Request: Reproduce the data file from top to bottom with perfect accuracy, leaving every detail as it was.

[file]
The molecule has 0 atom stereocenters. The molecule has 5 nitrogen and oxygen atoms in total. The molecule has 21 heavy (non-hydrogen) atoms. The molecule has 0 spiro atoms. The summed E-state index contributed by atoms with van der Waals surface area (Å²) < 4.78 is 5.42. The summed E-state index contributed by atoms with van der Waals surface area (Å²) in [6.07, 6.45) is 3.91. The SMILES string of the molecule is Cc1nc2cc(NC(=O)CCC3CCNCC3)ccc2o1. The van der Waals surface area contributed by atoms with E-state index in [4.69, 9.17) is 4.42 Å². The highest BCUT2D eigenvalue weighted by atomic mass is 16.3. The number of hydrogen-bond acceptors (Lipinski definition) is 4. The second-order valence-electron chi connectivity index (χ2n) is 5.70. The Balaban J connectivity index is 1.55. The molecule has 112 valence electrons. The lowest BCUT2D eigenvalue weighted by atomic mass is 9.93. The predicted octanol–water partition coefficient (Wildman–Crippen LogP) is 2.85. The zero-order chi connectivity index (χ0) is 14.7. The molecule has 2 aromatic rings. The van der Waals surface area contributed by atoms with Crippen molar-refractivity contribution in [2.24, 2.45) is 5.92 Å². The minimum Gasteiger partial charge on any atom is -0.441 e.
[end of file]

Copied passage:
The molecule has 0 atom stereocenters. The molecule has 5 nitrogen and oxygen atoms in total. The molecule has 21 heavy (non-hydrogen) atoms. The molecule has 0 spiro atoms. The summed E-state index contributed by atoms with van der Waals surface area (Å²) < 4.78 is 5.42. The summed E-state index contributed by atoms with van der Waals surface area (Å²) in [6.07, 6.45) is 3.91. The SMILES string of the molecule is Cc1nc2cc(NC(=O)CCC3CCNCC3)ccc2o1. The van der Waals surface area contributed by atoms with E-state index in [4.69, 9.17) is 4.42 Å². The highest BCUT2D eigenvalue weighted by atomic mass is 16.3. The number of hydrogen-bond acceptors (Lipinski definition) is 4. The second-order valence-electron chi connectivity index (χ2n) is 5.70. The Balaban J connectivity index is 1.55. The molecule has 112 valence electrons. The lowest BCUT2D eigenvalue weighted by atomic mass is 9.93. The predicted octanol–water partition coefficient (Wildman–Crippen LogP) is 2.85. The zero-order chi connectivity index (χ0) is 14.7. The molecule has 2 aromatic rings. The van der Waals surface area contributed by atoms with Crippen molar-refractivity contribution in [2.24, 2.45) is 5.92 Å². The minimum Gasteiger partial charge on any atom is -0.441 e.